Letter Re: Making Low Profile Firearms Purchases

Thanks so much for your books, which have really opened my eyes. I began with “How to Survive the End of the World as We Know It” and have just finished reading “Patriots” for the second time. The first time on Kindle, then I decided I really needed a hard copy as well. After much prayer, my husband has acknowledged the need to prepare as well.

We have just joined the NRA and we will be joining a local gun club next month, as well as looking for proper firearms training. We own a new .22 LR and a Winchester .308. In the area of security, I have two questions:

1.) Today my husband stopped by the gun store to inquire about pistol and shotgun prices. They quoted him on some used ones that sound reasonable for our tight budget. Is there any reason to avoid used guns from a reputable dealer?.

2.) Then he told the clerk that his wife asked him to check into an AR-15. The clerk’s response was “What would she need that for?” How do you go about purchasing such a weapon without looking like a loon? What should the response be to questions like that? Many thanks, – Janice in Virginia

JWR Replies: I recommend avoiding any un-necessary firearms purchase paper ptrails.We have no way of predicting how firearms laws might change in the future, so it is wise to not leave an audit trail. If your state law allows it, then I strongly recommend that all of your subsequent firearms purchases–most importantly handguns–be made from private parties who live in the same state, at gun shows or through auction services such as GunBroker.com, AuctionArms.com, or fixed-price sellers through GunsAmerica.com. Newspaper ads by private party sellers are also a possibility–and often some real bargains can be found–but of course your local selection will be much smaller.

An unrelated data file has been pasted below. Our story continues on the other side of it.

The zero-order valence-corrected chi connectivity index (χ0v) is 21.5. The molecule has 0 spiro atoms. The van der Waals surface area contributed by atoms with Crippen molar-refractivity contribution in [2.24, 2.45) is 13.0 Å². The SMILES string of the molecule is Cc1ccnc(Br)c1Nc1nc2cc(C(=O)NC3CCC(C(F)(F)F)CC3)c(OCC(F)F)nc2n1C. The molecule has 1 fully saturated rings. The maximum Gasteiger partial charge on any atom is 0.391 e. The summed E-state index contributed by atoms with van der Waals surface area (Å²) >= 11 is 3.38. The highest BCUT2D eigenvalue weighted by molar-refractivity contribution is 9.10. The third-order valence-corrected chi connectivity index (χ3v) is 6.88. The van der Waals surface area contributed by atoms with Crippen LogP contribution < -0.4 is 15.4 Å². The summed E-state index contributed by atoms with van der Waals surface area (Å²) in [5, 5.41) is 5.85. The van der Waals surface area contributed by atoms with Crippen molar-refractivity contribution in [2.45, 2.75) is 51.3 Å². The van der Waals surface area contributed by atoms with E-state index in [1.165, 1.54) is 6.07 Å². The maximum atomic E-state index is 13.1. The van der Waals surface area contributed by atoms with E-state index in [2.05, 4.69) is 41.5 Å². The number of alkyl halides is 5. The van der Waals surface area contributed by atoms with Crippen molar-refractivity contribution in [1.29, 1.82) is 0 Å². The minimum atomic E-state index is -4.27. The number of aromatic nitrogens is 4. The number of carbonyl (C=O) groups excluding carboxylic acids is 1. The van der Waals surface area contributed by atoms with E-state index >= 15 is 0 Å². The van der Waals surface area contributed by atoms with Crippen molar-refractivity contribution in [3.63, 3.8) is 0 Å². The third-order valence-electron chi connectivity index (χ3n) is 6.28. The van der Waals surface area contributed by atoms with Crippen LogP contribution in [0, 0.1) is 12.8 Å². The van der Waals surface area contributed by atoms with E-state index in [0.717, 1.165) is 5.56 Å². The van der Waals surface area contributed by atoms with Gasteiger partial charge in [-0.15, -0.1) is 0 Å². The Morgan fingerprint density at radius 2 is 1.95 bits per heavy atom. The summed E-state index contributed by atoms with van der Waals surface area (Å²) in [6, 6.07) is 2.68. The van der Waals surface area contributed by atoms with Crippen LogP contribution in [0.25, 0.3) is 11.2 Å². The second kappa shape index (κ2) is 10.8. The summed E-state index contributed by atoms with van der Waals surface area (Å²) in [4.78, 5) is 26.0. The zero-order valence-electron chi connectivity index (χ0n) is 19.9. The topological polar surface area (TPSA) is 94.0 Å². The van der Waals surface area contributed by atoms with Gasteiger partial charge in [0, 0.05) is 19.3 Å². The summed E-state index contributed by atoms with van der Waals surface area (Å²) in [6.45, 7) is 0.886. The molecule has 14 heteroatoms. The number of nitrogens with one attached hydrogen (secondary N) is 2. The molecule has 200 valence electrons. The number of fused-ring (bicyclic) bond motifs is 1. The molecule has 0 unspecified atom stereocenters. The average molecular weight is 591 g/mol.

Because all sales of modern (post-1898 manufacture) firearms bought from (or transferred through) a Federal Firearms License (FFL) holder must be put on permanent record, a paper trail cannot be avoided. So again, your best alternative is to make only private party gun purchases, without an FFL in the loop.